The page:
Tips and complaints about workplace harassment rise sharply in Alberta

The former NDP government's overhaul of employment standards and occupational health and safety codes resulted in a surge of anonymous tips and on-the-record complaints about workplace harassment last year.

Anonymous tips about violations of labour standards almost tripled since last year.

The latest Alberta department of labour annual report shows a substantial increase in anonymous tips about alleged workplace problems. (Choices for Youth/Facebook)

The former NDP government's overhaul of employment standards and occupational health and safety codes resulted in a surge of anonymous tips and on-the-record complaints about workplace harassment last year. 

According to the most recent annual report, the labour department received 811 anonymous tips about alleged violations to employment standards in 2018-2019, almost triple the number (315) that came in the previous year. 

For the first time, new rules to deal with violence and harassment in the workplace were spelled out in legislation.

From June 1, 2018, to March 19, 2019, OHS received 773 complaints about harassment or violence.

To improve monitoring and complaint resolution, the department hired 32 new staff to monitor employment standards, the report said, and 17 additional occupational health and safety officers to conduct on-site inspections, often unannounced. 

Sweeping changes to employment standards brought in by the NDP covered a wide spectrum of areas.

Workers were granted the right to refuse to wear stilettos on the job as a workplace safety issue, for example, and a requirement to prepay for gas was adopted to stop dash-and-drive thefts, particularly at convenience stores.

As labour minister in the former NDP government, Christina Gray oversaw substantial changes to labour standards and the occupational health and safety code. (Kim Trynacity/CBC)

Christina Gray was the NDP labour minister who ushered in the new measures.

Awareness and enforcement

She said a combination of education and enforcement highlighted the message about worker and employer rights.

"People started talking about employment standards," Gray said during an interview with CBC News.

"I had people who didn't realize they were supposed to have breaks in the middle of an eight-hour day," said Gray, who pointed out that her government didn't add breaks during a shift but it made workers more aware of their rights.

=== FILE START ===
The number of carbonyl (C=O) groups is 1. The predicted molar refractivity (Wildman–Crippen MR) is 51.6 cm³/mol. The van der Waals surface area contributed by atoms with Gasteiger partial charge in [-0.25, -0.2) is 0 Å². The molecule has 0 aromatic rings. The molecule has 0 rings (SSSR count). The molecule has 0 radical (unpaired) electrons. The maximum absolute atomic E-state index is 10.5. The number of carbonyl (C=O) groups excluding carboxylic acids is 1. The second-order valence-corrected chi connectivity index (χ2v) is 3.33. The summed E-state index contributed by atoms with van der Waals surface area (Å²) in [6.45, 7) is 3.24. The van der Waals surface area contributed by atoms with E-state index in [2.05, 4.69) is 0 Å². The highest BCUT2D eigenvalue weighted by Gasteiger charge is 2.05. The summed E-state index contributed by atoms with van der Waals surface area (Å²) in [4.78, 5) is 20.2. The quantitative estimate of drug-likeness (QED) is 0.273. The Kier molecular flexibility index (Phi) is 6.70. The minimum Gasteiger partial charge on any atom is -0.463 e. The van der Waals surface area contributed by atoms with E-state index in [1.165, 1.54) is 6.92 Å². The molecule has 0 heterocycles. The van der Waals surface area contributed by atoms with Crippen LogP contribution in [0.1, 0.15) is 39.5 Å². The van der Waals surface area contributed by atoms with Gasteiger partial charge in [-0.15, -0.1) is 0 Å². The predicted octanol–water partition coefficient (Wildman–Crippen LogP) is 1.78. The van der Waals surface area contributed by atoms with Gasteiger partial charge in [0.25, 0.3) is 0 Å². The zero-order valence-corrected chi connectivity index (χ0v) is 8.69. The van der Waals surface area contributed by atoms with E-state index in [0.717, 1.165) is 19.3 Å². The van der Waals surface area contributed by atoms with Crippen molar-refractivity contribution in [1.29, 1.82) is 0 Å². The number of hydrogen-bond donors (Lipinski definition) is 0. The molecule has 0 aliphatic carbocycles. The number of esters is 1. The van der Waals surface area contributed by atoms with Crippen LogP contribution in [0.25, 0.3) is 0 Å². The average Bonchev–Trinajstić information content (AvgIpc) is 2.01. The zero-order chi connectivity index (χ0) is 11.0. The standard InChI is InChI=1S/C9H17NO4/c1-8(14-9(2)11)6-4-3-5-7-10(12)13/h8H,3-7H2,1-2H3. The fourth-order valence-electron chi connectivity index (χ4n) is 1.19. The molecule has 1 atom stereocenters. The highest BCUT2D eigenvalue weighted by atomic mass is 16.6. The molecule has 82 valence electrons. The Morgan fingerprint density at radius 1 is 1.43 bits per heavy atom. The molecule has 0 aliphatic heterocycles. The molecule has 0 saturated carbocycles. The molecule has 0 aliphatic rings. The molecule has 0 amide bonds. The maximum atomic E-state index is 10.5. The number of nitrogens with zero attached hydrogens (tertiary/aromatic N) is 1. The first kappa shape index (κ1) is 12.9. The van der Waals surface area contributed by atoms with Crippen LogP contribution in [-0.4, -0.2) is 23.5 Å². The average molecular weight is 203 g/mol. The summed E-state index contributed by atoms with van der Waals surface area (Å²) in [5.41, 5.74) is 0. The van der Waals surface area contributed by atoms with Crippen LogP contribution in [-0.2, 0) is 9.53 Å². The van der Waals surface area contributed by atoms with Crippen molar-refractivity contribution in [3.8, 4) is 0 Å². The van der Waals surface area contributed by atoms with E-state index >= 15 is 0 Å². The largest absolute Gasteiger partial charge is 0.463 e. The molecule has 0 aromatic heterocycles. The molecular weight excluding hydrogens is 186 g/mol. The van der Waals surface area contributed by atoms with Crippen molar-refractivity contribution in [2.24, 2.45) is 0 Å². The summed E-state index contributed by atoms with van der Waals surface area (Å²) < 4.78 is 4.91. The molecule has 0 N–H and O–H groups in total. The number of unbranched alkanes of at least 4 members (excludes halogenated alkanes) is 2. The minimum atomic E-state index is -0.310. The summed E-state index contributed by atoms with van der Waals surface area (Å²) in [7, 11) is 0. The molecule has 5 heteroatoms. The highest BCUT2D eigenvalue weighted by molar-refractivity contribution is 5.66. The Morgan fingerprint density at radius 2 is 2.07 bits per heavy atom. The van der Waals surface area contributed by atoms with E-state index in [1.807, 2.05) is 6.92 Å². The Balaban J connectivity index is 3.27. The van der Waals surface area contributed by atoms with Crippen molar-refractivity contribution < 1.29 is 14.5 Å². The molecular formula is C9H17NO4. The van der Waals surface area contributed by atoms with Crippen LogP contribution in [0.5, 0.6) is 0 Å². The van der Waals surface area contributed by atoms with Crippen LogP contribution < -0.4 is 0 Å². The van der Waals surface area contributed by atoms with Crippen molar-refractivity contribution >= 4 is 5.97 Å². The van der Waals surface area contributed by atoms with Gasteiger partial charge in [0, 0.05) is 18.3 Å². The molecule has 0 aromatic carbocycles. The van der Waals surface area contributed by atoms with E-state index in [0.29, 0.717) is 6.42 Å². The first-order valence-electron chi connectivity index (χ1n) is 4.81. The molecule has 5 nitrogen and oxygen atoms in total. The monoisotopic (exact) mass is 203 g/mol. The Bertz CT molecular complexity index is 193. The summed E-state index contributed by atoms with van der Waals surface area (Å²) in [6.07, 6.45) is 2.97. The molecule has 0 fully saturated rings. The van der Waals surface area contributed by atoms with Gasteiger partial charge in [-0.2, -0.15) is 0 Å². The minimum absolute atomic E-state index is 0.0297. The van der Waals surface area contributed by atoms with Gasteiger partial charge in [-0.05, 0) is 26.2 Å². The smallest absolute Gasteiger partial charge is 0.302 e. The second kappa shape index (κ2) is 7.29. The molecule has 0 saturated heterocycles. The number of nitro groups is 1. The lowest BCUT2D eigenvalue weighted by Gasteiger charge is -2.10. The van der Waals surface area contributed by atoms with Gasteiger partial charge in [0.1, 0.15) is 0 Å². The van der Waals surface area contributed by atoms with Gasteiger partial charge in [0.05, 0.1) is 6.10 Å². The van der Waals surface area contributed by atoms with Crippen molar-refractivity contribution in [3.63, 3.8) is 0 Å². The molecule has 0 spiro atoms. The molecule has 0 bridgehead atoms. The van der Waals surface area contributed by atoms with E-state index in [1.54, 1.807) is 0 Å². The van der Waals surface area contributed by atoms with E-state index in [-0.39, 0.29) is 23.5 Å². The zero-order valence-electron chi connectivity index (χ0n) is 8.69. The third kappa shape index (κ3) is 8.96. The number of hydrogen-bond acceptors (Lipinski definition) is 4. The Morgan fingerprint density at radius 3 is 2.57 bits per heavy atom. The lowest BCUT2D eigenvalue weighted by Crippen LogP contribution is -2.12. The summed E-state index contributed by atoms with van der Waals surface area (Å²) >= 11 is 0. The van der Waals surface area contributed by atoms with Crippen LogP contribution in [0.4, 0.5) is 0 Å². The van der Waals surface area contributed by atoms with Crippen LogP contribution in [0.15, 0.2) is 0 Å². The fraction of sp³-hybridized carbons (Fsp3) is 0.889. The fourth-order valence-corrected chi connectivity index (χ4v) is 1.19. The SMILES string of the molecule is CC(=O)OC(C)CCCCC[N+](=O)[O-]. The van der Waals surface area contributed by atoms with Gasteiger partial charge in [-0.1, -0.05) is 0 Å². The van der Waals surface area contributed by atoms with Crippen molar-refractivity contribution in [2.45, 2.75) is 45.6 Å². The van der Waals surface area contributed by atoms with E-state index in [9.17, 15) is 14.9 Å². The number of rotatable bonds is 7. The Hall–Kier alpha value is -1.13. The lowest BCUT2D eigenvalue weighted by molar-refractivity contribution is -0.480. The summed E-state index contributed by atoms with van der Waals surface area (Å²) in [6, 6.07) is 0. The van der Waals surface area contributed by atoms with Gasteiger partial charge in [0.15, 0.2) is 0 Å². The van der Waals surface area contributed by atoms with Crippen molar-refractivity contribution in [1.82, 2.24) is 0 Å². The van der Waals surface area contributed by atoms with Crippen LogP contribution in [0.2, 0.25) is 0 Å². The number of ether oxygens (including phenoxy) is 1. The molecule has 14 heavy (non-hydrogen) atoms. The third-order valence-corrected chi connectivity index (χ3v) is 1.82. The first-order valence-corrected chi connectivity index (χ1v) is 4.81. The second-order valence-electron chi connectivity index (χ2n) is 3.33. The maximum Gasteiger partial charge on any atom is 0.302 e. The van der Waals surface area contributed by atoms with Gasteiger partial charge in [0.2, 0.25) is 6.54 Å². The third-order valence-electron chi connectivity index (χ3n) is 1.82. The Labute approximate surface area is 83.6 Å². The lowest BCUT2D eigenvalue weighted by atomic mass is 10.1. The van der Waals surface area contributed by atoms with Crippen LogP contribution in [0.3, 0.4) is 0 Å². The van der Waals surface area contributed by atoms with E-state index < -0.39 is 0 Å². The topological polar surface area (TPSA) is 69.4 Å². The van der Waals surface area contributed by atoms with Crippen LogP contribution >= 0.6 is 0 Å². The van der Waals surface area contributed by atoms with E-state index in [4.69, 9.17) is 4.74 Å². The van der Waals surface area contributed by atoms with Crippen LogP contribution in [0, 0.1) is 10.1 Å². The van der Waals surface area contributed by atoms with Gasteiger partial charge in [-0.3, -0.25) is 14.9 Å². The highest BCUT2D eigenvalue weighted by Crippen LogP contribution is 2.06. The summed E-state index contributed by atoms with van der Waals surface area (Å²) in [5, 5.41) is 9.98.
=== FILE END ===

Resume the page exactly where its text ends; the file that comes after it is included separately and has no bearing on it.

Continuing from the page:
"And when we look at anonymous tips, I see that as more people being aware that there are rights and protections available to them, and making those inquiries in their own situation," she said.

As minister, Gray heard some of the tips that came in to the employment standards contact centre, from both workers and employees.

Many of the "eye-opening" calls, Gray said, dealt with payment issues. 

Either employees weren't getting what they were owed, she said, or owners were having difficult financial times.

"Obviously it can be tough for some employers to make payroll at times, and that can increase the number of complaints. But also during a downturn, the money workers need becomes even more pressing."

The high number of complaints about violence and harassment was likely due to workers and employers acquiring a process to deal with problems that may have been going on for years, she said.

Also contributing to the number of harassment complaints, Gray said, were high-profile stories about workplace violence.

"There were also several big news stories about unhealthy workplaces (such as) the City of Edmonton, there were a number of stories about that." 

Earlier this month the UCP government passed Bill 2, the "open for business act," which a government news release said is intended to "reduce the burden on job creators, restore workplace democracy and get Albertans back to work."

The legislation rolled back wages for young workers, incorporated straight-time payment for banked overtime, and brought back secret ballots to certify unions. 

Under Labour and Immigration Minister Jason Copping, the UCP government has hired new occupational health and safety officers who are currently in training. (Alberta government)

Minister of Labour and Immigration Jason Copping was not available for an interview.

In an email, press secretary Brittany Baltimore said that department has hired new occupational health and safety officers who are currently in training. 

"Service to Albertans continues to be maintained through timely response to complaints, incidents and fatalities and risk-based approaches to proactive inspections," she said.

In the annual report tabled in the legislature in June, Copping indicated his focus over the next year will be on job creation, developing a skilled workforce and promoting safe, fair and healthy workplaces.

"Looking ahead, we will continue to review and modernize labour legislation and policy to open more opportunities for job creators and workers," Copping wrote. 

Gray is concerned the department may face cuts in the upcoming budget. 

"I'm worried that some of these new health and safety measures might be viewed as red tape," said Gray, who believes adding more resources to reduce wait times was critical to those waiting for paycheques during difficult times. 

In June, the UCP government passed the Red Tape Reduction Act, which is intended to cut so-called red tape by one-third to reduce costs and speed up approvals to free up job creators.

Details of the government's long-term plans will be revealed in the provincial budget. 

Finance Minister Travis Toews has said the next provincial budget will be introduced later this fall.

The legislature is scheduled to resume sitting  Oct. 22, one day after the federal election.